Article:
“Azerbaijan’s approach to the fact that the negotiations are a continuation of the war, and their goal is to resolve military issues at the negotiating table, makes the entire negotiation process meaningless. Negotiations make sense if Azerbaijan is ready to retreat from its maximalist approach and is ready to compromise. Recognition of the right of the people of Artsakh to self-determination without any restrictions, the security of the people of Armenia and Artsakh cannot be threatened under any circumstances.”
Pashinyan also spoke about the need for constant international monitoring of the situation on the border, as well as the introduction of mechanisms that will record when and which side violated the ceasefire.
He announced an effective tool for preventing cross-border incidents and direct contact between armed forces on the ground.
The prime minister drew special attention to the problems of the civilian population affected by the escalation:
“The conflict, which has been going on for three decades, is causing serious damage to the border settlements of Armenia and people living in Artsakh, and violates their political, economic, environmental…and other rights. Any approach which dictates that these rights can only be realized after the conflict has been resolved is unacceptable. The problems of people living in the conflict zone should become a priority in the negotiating agenda. “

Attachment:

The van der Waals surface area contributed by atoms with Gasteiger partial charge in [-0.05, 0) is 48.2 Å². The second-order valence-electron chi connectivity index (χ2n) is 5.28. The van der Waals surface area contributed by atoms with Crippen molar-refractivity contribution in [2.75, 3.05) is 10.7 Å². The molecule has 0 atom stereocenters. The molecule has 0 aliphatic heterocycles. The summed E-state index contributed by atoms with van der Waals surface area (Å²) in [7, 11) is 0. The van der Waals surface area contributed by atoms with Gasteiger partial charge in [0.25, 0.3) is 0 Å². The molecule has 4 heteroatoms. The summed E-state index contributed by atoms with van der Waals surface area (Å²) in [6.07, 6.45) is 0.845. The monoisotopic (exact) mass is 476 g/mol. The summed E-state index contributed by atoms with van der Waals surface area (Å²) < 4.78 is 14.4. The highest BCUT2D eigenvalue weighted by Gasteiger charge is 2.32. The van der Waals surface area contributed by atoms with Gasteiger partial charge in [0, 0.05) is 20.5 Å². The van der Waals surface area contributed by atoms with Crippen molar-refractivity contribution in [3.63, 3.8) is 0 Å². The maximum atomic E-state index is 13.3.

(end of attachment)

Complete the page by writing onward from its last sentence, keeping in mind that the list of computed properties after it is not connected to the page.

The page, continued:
Reconstruction of border villages
Preliminary estimates show that during the hostilities, the Tavush region of Armenia incurred 150,000,000 drams ($300,000) worth of damage.
Minister of Territorial Administration and Infrastructures Suren Papikyan stated that due to the tense situation on the border, it is necessary to redistribute budgetary funds and allocate financial resources to the administration of Tavush:
“Today we made a decision to allocate 25,000,000 drams ($ 50,000) based on the estimates of the working group, in order to make it possible to quickly restore the damage. Part of this sum has been transferred as an advance payment in order to quickly start work before the final damage assessment is completed.”
But the government has announced its intention to organize a more large-scale effort:
“During the previous closed-door meeting, we discussed and came to the conclusion that we need to make some changes about the way we think about the border villages. Now these villages are under fire and, therefore, restoration work is considered in this context, but they must not only be restored. We must have a clear strategy for the development of border villages. It should be understood that Armenia does not end with border villages, but rather begins,” the Prime Minister said.
During the hostilities from July 12-16, houses and businesses were damaged in the city of Berd and the surrounding border villages. Homes in the villages of Nerkin Karmir Akhbyur, Aygepar and Chinari were most affected by the shelling.
These structures, according to the deputy head of the State Committee for Urban Development Armen Ghularyan, will be demolished. New housing will be built in a safer place with government funds.